If areas of concentration are found, there could be closures. Another option would be for fishers to reduce the amount of gear in the water – or if a whale or sea turtle is found at a certain depth, crabbers won’t be allowed to drop their pots there. If there’s one confirmed Dungeness fishery entanglement, a fishing range may be closed or other action taken depending on the circumstances and available information, Bartling said.
There are 550 California Dungeness crab commercial fishing permits, which mostly operate north of Point Conception. Last year, 450 of those were active. In 2019, the fleet brought in 15.6 million pounds of crab worth $51.8 million.
The delay of the opening of the Dungeness crab season will definitely impact the fleet, Conroy said. The early weeks typically see the largest volume of crabs and a healthy market that supports it increases the value of the fishery.
It could also locally impact dinner tables at Thanksgiving and Christmas. The demand for crab is twice as high during the holidays as other times of the year.
Most crabbers use round pots wrapped in mesh wire that are about a foot high. Crabs crawl into holes within the trap and can’t escape. The pot sits on the seafloor with a line running vertically to a buoy floating on the surface. Traps can be set as deep as 600 feet, but most are at about 300 feet. It’s the vertical lines, which are often slack, that experts say pose the most risk for entangling whales.
The wildlife agency is also watching advancements in alternative gear that would either use no ropes or lessen the number of ropes holding the traps. Ropeless gear, which would be much more expensive to outfit fishers with, is being tested on the East Coast as a response to the high number of entanglements of the North Atlantic right whale.
The wildlife agency has been working since 2017 to better identify the risks for sea life and possible solutions, but with an escalating number of whales being entangled, as well as a settlement agreement following a lawsuit by the environmental nonprofit Center for Biological Diversity, the department sped up its efforts.
The nonprofit center sued the wildlife agency, saying it fell short in preventing Dungeness crab gear from killing whales and sea turtles. Fish and Wildlife grants the fishery its permits.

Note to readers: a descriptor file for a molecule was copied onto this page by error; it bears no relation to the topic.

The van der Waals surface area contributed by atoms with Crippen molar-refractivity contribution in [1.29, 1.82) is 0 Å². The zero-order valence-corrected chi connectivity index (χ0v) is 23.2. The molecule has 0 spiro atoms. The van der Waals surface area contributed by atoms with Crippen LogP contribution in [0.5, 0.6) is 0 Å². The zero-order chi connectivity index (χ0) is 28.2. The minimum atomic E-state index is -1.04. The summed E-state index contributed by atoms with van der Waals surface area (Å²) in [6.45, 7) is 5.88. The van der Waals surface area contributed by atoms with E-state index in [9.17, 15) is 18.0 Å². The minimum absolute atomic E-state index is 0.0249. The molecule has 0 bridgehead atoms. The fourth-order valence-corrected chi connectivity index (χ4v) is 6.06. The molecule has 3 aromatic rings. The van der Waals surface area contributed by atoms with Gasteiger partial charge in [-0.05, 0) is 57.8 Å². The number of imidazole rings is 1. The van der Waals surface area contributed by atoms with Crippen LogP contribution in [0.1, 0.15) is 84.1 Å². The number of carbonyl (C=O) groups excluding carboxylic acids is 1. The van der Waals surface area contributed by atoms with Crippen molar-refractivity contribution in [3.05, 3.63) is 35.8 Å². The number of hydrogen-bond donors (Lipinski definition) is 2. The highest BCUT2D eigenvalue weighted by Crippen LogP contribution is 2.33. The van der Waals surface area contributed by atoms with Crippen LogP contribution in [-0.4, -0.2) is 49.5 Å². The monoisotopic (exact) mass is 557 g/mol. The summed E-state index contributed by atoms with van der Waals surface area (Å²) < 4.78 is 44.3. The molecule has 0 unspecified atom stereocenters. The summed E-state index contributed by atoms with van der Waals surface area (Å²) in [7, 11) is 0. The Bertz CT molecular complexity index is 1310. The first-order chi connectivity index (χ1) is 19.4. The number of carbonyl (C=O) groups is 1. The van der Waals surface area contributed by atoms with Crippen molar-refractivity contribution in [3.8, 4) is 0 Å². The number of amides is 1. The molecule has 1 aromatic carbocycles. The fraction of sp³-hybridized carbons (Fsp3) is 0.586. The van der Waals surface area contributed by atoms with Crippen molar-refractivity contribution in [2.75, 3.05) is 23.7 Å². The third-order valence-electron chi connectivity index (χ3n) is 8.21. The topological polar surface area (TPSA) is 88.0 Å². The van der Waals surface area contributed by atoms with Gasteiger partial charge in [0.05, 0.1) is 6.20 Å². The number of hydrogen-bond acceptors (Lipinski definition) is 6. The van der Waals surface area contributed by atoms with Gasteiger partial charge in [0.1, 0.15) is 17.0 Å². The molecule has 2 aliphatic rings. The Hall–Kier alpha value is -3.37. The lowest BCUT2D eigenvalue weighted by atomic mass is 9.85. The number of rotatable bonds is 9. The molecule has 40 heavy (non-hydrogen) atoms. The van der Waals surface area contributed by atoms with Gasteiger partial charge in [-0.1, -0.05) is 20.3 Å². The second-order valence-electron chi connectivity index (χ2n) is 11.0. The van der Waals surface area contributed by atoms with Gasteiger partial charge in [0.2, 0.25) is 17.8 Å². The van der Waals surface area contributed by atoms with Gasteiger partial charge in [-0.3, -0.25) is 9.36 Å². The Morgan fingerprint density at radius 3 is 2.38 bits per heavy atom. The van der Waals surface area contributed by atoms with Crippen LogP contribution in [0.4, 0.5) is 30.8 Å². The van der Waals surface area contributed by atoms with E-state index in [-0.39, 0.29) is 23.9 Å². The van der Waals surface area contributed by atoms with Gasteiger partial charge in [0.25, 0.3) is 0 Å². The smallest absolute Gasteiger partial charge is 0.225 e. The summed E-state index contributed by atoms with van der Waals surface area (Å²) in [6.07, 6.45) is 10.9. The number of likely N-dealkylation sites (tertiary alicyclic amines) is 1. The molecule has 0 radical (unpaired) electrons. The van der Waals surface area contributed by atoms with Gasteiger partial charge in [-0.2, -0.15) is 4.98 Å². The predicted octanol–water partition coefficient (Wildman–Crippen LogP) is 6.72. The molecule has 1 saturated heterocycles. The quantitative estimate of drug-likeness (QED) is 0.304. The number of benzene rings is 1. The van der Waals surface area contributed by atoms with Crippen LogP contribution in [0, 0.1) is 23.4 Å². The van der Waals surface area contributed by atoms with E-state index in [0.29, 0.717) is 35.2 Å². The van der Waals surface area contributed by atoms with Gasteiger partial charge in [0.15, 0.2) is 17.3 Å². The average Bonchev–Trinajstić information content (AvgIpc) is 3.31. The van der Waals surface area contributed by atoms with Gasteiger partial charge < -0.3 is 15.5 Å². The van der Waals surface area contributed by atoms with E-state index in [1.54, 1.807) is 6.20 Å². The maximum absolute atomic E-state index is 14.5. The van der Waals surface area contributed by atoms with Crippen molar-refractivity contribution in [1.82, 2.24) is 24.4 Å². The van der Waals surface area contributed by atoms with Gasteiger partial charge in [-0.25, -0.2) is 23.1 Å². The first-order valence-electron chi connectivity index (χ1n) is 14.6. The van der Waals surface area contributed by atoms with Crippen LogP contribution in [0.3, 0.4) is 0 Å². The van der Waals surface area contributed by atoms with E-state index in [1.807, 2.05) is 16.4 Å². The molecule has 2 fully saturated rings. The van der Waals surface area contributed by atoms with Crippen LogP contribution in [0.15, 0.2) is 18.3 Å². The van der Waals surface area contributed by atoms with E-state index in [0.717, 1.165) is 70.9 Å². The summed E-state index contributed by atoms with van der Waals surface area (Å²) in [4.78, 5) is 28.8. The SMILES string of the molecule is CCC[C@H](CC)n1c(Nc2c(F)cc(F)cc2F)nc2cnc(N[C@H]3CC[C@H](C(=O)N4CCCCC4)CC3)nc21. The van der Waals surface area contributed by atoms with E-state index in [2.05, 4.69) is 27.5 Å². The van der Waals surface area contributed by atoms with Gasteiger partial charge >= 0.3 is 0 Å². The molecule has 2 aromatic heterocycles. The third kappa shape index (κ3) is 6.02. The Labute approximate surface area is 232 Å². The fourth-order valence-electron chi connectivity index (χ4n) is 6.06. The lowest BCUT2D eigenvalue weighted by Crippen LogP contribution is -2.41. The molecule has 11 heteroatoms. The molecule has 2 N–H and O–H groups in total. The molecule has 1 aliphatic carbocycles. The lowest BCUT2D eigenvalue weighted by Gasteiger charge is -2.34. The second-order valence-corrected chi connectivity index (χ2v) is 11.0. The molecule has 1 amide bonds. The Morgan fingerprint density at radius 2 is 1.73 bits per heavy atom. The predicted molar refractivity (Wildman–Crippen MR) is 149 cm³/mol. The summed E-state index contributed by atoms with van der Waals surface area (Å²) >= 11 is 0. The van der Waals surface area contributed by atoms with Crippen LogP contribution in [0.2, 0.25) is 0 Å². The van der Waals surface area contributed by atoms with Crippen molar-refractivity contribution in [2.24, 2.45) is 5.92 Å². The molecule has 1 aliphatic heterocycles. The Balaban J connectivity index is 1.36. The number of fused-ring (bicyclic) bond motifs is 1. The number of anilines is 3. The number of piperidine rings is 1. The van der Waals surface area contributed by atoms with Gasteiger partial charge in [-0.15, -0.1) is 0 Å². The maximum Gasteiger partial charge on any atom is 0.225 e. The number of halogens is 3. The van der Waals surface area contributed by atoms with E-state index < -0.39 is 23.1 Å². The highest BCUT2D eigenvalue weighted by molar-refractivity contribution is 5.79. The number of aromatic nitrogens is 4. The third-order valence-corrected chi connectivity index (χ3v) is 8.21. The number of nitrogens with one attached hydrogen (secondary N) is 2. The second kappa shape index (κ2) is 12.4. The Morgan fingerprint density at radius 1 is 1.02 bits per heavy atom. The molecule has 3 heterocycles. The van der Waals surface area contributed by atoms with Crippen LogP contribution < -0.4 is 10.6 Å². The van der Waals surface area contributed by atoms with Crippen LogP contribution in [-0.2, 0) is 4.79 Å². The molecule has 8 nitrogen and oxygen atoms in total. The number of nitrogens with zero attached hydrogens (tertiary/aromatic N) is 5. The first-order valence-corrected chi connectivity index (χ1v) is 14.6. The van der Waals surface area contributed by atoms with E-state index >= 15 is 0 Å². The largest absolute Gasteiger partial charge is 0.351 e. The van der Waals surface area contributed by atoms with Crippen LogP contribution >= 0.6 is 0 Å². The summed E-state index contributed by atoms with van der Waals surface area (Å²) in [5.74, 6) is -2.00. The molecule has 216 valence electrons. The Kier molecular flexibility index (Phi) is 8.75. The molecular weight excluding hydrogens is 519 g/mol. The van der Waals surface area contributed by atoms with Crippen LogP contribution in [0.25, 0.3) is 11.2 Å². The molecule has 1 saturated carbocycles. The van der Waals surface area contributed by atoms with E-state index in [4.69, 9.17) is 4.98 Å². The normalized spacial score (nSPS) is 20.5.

“It’s good to see California finally taking whale entanglements seriously,” Kristen Monsell, the center’s oceans legal director, said in response to the adoption of the new rule. “This new system should reduce the risk crab gear poses to whales and sea turtles. But we’re disappointed that officials didn’t do more to encourage conversion to ropeless gear, which is the only way to truly eliminate the threat of entanglement for these ocean animals.”
Hendrik Nollens, who heads research and science conservation at the Pacific Marine Mammal Center in Laguna Beach, is working with researchers on the East Coast to implement new disentanglement protocols that could help whales on the West Coast, including sedating animals while rescuers work to free them. The mammal center is among several response teams that work with NOAA in Southern California.
This is the time of year when PMMC gears up for reports of entanglements, as whales began traveling south.
“When these animals are entangled, they suffer a long, gruesome death,” he said. “It takes them six to nine months to die. It’s a slow agony where they swim for months with this heavy gear.”
Justin Viezbicke, who supervises disentanglement efforts off California as NOAA’s marine mammal stranding coordinator, said he is cautiously optimistic about the new regulations, calling them a step in the right direction.
“The challenging part is that whales are constantly on the move, so managing locations in real-time can be very difficult,” Viezbicke said. “This is one of the first years with these types of regulations, so we don’t really know how it will affect the overall numbers of entanglements, but we are hopeful that we will see fewer entanglements.”
Source: Orange County Register